The pharaoh was seen as the earthly embodiment of the divine Horus. The ancient Egyptians used the symbol of Horus to make legitimate their right to rule – authority from the gods. His hawk/falcon emblem can be seen on pre-dynastic pieces such as the Narmer palette. But he is more commonly seen in his anthropomorphic form as a human body with a falcon head.
Myth states that Horus is the son of Geb and Nut and brother to Seth who was given the land of Upper Egypt to rule. Lower Egypt was given to Horus:
Geb spoke to Seth: Go to the place where thou wert born (Upper Egypt)
Geb spoke to Horus: Go to the place in which thy father was drowned (Lower Egypt)
The myth is continued in the conflict or “contendings” between Horus and Seth for the rule of the united land of Egypt.
But the iconography of Horus can be confusing. There are many characters involved with him and there is often confusion as to which Horus is being referred to.
He is the royal god of Egypt. The “Horus” name, the power of divinity inherent in the king is the oldest – in use since the First Dynasty. The king’s name is also written “Horus this-and that” as an affirmation from the gods. In other words, the king’s actions are approved by the gods.
“Horus, Mighty Bull, beloved of Maat, Favourite of the Two Goddesses, shining in the Serpent Diadem, Golden Horus, goodly in years, making hearts live, King of Upper and Lower Egypt. O-Kheper-Re, son of Re. Thuthmosis, living forever, eternally, his coronation as Lord of the Two Lands. He has seated himself upon the throne of Geb, wearing the radiance of the Double Crown, the staff of his majesty; he hath taken his inheritance and has assumed the seat of Horus” (ARE ii 69, 70, 73).
Horus is also “Horus the Child” with the sidelock of youth and with his finger in his mouth which is thought to mean “speechless/silence”. Conceived posthumously, this is the Horus who was born to Isis and Osiris and brought up in secret by Isis in the north east Delta. Horus, premature and weak in his lower limbs was hidden in the papyrus marshes by his mother to keep him safe in order to fulfil his destiny as the divine ruler of Egypt. The iconography of Horus the Child is of a vulnerable child sitting on his mother’s lap sucking his fingers. This image was adopted by the Roman Empire and then carried into Christianity with the emblem of Mother and Child.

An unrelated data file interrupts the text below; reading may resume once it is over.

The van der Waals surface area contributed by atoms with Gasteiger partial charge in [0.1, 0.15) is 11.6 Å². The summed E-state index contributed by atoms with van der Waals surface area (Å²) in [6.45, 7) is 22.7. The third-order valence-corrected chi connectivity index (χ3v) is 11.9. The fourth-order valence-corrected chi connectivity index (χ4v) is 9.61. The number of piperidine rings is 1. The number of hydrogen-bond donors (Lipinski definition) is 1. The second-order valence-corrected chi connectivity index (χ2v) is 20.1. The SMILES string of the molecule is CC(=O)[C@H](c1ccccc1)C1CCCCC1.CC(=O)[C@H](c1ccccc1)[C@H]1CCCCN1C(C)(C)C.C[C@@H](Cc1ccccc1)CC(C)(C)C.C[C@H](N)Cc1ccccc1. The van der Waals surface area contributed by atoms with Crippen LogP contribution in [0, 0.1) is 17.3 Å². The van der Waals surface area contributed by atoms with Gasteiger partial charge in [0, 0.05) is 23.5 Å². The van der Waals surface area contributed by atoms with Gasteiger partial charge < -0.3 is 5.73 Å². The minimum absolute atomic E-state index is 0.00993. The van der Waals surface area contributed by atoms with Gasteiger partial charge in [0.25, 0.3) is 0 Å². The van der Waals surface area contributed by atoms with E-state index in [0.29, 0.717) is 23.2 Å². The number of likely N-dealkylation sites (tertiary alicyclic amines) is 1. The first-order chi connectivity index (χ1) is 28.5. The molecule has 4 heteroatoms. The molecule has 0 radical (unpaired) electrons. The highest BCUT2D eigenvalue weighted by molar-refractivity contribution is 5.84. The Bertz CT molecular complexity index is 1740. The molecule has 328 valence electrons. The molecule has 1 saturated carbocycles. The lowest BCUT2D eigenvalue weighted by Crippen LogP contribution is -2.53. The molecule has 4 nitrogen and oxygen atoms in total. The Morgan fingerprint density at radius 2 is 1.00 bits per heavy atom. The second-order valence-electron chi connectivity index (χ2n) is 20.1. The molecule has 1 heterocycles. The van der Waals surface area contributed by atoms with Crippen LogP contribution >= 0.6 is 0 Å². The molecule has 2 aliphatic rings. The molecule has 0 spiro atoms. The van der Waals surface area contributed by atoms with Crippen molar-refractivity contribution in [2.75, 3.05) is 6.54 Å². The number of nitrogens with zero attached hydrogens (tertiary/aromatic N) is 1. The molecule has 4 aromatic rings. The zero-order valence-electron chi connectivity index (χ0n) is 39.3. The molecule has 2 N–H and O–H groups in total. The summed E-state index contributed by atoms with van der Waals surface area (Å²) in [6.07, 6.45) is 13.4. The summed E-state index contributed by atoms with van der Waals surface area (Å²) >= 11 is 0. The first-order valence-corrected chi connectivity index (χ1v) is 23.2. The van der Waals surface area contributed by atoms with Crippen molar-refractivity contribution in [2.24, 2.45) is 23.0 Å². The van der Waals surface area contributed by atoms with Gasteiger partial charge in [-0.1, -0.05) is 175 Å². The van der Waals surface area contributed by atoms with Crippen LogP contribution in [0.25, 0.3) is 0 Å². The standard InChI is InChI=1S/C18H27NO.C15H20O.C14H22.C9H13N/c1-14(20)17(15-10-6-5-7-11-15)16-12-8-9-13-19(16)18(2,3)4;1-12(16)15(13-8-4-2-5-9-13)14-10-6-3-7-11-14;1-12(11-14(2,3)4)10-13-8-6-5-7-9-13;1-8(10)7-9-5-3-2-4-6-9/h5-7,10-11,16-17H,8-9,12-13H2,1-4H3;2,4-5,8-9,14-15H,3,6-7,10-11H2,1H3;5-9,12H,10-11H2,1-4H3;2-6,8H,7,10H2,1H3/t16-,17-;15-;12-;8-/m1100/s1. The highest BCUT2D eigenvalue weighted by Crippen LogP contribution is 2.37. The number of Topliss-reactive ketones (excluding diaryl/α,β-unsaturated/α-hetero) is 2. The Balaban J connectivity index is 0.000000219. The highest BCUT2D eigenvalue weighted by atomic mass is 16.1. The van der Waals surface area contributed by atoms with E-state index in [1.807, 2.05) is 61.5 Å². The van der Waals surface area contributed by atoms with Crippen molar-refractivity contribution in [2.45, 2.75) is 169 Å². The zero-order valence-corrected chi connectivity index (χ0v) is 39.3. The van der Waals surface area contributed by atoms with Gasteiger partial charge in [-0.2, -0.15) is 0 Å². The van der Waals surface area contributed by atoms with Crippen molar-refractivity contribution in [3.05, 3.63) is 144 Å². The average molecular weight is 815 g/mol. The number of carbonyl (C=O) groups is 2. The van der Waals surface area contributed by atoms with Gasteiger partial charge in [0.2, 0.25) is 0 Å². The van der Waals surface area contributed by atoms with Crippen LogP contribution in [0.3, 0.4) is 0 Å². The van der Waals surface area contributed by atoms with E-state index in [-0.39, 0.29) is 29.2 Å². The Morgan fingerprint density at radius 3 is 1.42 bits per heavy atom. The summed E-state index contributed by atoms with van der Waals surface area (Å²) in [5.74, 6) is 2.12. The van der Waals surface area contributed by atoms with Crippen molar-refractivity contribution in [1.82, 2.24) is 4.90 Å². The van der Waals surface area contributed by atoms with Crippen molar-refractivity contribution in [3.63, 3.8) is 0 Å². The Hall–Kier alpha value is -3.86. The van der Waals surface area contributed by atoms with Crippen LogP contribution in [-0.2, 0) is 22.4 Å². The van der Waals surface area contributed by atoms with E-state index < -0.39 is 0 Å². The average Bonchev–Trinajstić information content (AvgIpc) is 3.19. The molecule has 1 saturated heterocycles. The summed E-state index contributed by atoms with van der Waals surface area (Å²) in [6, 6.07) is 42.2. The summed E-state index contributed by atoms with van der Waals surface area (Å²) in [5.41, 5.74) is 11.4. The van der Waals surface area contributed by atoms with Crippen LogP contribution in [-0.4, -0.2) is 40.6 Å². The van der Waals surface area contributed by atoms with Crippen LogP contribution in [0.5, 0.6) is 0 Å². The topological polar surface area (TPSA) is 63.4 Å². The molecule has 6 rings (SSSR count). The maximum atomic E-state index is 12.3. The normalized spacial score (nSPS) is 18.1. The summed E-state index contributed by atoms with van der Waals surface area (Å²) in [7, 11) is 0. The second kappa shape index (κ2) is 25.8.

“Horus the Elder” (Heru-Ur) was the patron deity of Lower Egypt. As the child matures into adulthood, Horus the Elder avenges the death of his father Osiris at the hands of Seth, with the help of Isis, the mother of Horus. At the defeat of Seth, Horus inherits the divine kingship of the united Egypt from his father Osiris who has become the “divine king of the dead” in the Otherworld.
Thus, Horus becomes the “living” king and protector of the royal throne.
- But, Horus was also the son of the son God Re, the “son of Re” and this naming procedure was vitally important to the Egyptians. By naming “that which is named” comes into existence. Thus, every king by using this title embodies, not only the divinity of his father, Re, but also the power of the sun; and in Egypt that power was vast.
- Horus is also “Kerakhty” – the Horizon of the Sun.
- He is the god of war – the “winged disc” at Edfu
- He is the brother of Seth. Myth describes the battle between hours and Seth in which Horus “conquers” Upper Egypt (that is Seth) and the unification of Egypt is thus created. Seth was then banished to the western desert.
- Horus is also portrayed as the guardian of the “entrance” to the Underworld – Horus of the Sphinx.
One symbol of Horus which was of great importance to the ancients was the “Wadjet eye”. Myth tells us that as part of the Horus/Seth “contendings” Seth gouged out the eyes of Horus. Hathor found Horus weeping in the desert, terribly injured by the loss of his eyes. She caught a female gazelle and milked her. She said to Horus, ‘Open your eyes so that I may put this milk into their sockets.’ After she had done so Horus’ eyes were restored to him and from them on they were called his Wadjet – or healed eyes. (Watterston B, Gods of Ancient Egypt pp 86)
Horus is a prime example of the interweaving of the ancient Egyptian gods. The people did not discard their gods but absorbed them. Rather than “confusion” the ancient Egyptians looked to the “fusion” of their gods.